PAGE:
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Starting a wormery - not as easy as you might think

With a renewed interest in fishing and nowhere to buy any wriggly bait in town, I thought that a wormery might be a good investment. After a bit of research I bought the Original Wormery Composter from Original Organics. It's designed for both indoor and outdoor use and isn't as large as some of the other offerings.

Everything arrived and I set it up according to the instructions. It comes with coir, or coconut fibre rather than soil. This needs to be moistened and personally I felt it looked somewhat unappealing as a home for the worms. But it was what it was. I added some food waste and shredded paper and left the top of the wormery open for a short while as this encourages the worms to burrow to escape the light. This didn't take long and the top wasn't open for long. I subsequently learned that this might have been a mistake.

The instruction was to then leave the worms for a while to settle in, but after a few days I had a peek. There were worms all up the inside of the container and some around the edges of the lid and in the hinge. I didn't cotton on to the fact that some had in fact got past the foam seal that sits between the lid and the top edge of the container.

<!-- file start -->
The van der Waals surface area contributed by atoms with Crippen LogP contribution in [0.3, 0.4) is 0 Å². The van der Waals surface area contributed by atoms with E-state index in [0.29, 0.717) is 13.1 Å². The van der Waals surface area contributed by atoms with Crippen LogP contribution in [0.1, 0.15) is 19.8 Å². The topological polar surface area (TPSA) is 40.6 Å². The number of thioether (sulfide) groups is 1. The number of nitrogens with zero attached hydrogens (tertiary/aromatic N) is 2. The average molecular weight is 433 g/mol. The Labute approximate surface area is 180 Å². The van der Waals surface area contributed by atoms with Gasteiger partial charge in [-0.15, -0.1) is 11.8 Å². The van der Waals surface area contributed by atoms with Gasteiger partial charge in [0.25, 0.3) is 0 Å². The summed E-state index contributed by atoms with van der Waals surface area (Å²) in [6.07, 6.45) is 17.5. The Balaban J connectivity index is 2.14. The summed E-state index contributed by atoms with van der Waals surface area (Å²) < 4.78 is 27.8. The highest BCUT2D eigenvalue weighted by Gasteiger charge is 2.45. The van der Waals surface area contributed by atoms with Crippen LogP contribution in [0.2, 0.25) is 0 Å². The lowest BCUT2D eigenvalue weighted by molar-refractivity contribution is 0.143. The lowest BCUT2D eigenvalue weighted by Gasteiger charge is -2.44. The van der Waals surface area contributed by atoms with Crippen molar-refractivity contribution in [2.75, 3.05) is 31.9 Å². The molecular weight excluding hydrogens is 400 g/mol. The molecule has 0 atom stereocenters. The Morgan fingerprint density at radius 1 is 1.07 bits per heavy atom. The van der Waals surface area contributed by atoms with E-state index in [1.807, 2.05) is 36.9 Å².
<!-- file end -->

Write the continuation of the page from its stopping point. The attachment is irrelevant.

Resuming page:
When I next looked a few days later I couldn't see any worms. I turned over the coir and could only find two or three. I phoned the company and was assured that they were probably there, perhaps in the bottom of the container. However, I looked again about a week later - no worms

wormery lid


At this point I applied some practical logic to the situation and came to the conclusion that the worms had all escaped through small channels where the foam didn't quite meet, as shown in the photo. I recollected that I had seen worms in the hinge area and realised that they must have wriggled through the channel at that end. An email to the company didn't illicit any sympathy, only a statement that the foam normally provides a good seal, not acknowledging the obvious design flaw that I had described.

I had no choice other than to order some more worms while carrying out some modifications to block the escape routes that I had identified. I also checked out some YouTube videos and one explained that when the worms are first introduced they need a good while to acclimatise to their new home. It was recommended that the lid be left open for much longer than I had done previously. If they are not given plenty of time before the lid is closed. Once in the dark they will explore everywhere rather than just settling in their coir matting. That made sense so I followed this advice with my new worms.